Successful coil embolization of a large right coronary arter
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This case reviews a challenging but successful transcatheter coil embolization of a large congenital coronary artery fistula (CAF) causing a significant left-to-right shunt.

A 51-year-old female with no significant prior history presented with symptoms of dyspnoea and chest discomfort. Extensive evaluation revealed a large CAF between a tortuous right coronary artery (RCA) and the coronary sinus (CS) composed of three aneurysmal pseudochambers. Closure of the RCA-CS fistula was attempted through coil deployment into the fistula neck. However, due to the brisk flow through the fistula, both coils embolized into the fistula sac.

An alternative location was subsequently identified on three-dimensional rendering of a computed tomography angiography scan, which revealed a sharp bend in the RCA prior to the fistula neck and distal to the posterior descending artery (PDA) takeoff. Repeat attempt at embolization was accomplished using a telescoping system to reach and occlude the targeted bend. The coil mass remained stable and angiography demonstrated reduced flow through the fistula and preserved patency of the PDA. The decreased residual flow through the fistula secondary to the initial embolization attempt likely aided the successful deployment of coils in the second and final attempt. At 1 year, the patient was doing well with resolution of her symptoms and no clinical symptoms of coronary ischaemia.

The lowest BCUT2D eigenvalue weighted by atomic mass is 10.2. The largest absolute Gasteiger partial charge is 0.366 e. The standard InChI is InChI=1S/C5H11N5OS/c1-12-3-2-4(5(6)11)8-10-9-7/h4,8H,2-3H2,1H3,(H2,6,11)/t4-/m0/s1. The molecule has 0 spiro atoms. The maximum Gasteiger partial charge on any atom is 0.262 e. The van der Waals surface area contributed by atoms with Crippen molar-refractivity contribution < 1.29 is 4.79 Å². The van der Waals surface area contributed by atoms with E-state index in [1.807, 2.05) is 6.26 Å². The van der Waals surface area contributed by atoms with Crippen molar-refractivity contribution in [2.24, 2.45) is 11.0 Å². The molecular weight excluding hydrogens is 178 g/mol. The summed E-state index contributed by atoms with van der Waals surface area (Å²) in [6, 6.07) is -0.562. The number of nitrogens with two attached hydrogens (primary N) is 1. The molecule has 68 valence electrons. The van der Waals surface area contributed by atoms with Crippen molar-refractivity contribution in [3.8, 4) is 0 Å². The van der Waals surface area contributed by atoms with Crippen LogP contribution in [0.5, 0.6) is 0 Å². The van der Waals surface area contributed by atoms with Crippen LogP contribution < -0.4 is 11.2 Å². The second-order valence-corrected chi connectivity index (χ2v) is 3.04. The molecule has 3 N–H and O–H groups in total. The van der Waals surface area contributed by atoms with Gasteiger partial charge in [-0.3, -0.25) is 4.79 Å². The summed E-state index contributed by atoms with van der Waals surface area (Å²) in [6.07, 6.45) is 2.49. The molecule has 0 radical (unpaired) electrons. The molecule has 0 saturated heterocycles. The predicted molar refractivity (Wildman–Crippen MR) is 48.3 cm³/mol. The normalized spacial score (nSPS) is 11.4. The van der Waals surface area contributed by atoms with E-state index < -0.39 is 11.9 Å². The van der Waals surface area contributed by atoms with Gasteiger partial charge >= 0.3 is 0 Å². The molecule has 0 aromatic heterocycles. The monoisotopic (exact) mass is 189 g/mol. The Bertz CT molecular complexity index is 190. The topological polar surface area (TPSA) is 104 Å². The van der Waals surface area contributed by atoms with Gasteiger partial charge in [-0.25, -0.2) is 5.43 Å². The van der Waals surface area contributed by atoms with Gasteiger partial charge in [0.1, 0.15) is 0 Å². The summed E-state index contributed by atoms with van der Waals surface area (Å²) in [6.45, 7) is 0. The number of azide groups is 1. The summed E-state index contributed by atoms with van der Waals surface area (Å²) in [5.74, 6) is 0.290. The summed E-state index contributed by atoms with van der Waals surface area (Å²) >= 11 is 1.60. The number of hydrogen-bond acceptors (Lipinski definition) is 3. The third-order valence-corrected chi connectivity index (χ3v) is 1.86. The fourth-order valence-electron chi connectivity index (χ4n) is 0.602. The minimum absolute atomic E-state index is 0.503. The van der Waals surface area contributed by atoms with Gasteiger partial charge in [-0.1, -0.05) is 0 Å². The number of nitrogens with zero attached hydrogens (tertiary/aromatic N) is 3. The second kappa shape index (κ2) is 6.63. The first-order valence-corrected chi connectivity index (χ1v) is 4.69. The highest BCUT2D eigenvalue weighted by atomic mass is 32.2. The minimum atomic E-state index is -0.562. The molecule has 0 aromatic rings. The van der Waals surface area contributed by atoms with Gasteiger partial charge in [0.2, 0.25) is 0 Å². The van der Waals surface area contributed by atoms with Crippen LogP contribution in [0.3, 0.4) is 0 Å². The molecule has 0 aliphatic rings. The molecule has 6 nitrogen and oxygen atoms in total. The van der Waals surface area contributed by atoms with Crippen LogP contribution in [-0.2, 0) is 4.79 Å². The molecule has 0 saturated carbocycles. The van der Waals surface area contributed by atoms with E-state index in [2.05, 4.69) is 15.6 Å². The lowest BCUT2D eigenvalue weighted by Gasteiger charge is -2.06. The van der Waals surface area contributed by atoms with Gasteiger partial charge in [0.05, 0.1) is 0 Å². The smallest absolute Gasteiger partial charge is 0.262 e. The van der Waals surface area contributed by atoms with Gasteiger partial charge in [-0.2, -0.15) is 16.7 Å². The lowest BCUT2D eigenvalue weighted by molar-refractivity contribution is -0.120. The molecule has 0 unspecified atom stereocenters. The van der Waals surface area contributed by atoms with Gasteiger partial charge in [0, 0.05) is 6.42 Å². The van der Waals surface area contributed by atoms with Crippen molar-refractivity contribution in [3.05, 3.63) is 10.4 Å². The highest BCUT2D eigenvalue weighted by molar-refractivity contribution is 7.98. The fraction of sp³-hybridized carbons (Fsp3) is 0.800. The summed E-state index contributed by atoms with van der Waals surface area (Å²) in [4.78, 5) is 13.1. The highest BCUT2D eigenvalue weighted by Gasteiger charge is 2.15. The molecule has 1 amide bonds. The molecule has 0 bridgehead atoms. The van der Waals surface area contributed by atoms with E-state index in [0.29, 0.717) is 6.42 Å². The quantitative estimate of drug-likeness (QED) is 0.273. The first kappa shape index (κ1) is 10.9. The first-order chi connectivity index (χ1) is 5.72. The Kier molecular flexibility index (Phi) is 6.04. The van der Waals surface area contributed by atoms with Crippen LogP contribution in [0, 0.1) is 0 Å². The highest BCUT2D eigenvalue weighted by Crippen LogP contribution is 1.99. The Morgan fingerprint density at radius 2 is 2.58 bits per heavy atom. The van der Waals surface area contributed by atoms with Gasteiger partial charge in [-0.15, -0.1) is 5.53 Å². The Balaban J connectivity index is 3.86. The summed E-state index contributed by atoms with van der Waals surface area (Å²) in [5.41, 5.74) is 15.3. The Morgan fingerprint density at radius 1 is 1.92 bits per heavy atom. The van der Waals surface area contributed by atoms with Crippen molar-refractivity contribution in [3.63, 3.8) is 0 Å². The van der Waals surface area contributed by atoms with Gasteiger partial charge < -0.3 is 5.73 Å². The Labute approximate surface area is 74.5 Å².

Authors suggest that an initial unsuccessful attempt at transcatheter embolization of a CAF should not preclude subsequent attempts for closure when there exists an appropriate indication.